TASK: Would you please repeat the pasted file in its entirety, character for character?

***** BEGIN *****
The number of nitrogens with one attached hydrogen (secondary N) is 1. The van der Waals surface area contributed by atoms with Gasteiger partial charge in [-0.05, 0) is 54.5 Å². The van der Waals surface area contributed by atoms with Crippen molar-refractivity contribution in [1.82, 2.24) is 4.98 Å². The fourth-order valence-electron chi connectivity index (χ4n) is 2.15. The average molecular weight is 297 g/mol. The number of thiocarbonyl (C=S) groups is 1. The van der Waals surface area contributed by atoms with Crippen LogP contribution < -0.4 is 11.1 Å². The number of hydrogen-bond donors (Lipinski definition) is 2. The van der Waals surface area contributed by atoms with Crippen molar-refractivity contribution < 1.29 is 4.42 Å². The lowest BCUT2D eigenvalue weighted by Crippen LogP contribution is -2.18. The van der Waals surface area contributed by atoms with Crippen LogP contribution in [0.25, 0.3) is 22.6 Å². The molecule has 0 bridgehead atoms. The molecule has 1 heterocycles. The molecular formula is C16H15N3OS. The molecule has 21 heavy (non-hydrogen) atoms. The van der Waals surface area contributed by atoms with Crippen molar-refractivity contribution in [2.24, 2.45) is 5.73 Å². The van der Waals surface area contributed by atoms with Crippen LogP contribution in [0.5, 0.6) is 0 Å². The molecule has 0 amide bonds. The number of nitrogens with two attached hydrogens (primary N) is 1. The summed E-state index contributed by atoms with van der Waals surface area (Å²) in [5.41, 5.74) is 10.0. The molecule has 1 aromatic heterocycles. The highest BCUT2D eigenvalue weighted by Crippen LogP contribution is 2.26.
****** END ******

The number of nitrogens with one attached hydrogen (secondary N) is 1. The van der Waals surface area contributed by atoms with Gasteiger partial charge in [-0.05, 0) is 54.5 Å². The van der Waals surface area contributed by atoms with Crippen molar-refractivity contribution in [1.82, 2.24) is 4.98 Å². The fourth-order valence-electron chi connectivity index (χ4n) is 2.15. The average molecular weight is 297 g/mol. The number of thiocarbonyl (C=S) groups is 1. The van der Waals surface area contributed by atoms with Crippen LogP contribution < -0.4 is 11.1 Å². The number of hydrogen-bond donors (Lipinski definition) is 2. The van der Waals surface area contributed by atoms with Crippen molar-refractivity contribution < 1.29 is 4.42 Å². The lowest BCUT2D eigenvalue weighted by Crippen LogP contribution is -2.18. The van der Waals surface area contributed by atoms with Crippen LogP contribution in [0.25, 0.3) is 22.6 Å². The molecule has 0 bridgehead atoms. The molecule has 1 heterocycles. The molecular formula is C16H15N3OS. The molecule has 21 heavy (non-hydrogen) atoms. The van der Waals surface area contributed by atoms with Crippen molar-refractivity contribution in [2.24, 2.45) is 5.73 Å². The van der Waals surface area contributed by atoms with Crippen LogP contribution in [0.5, 0.6) is 0 Å². The molecule has 0 amide bonds. The number of nitrogens with two attached hydrogens (primary N) is 1. The summed E-state index contributed by atoms with van der Waals surface area (Å²) in [5.41, 5.74) is 10.0. The molecule has 1 aromatic heterocycles. The highest BCUT2D eigenvalue weighted by Crippen LogP contribution is 2.26.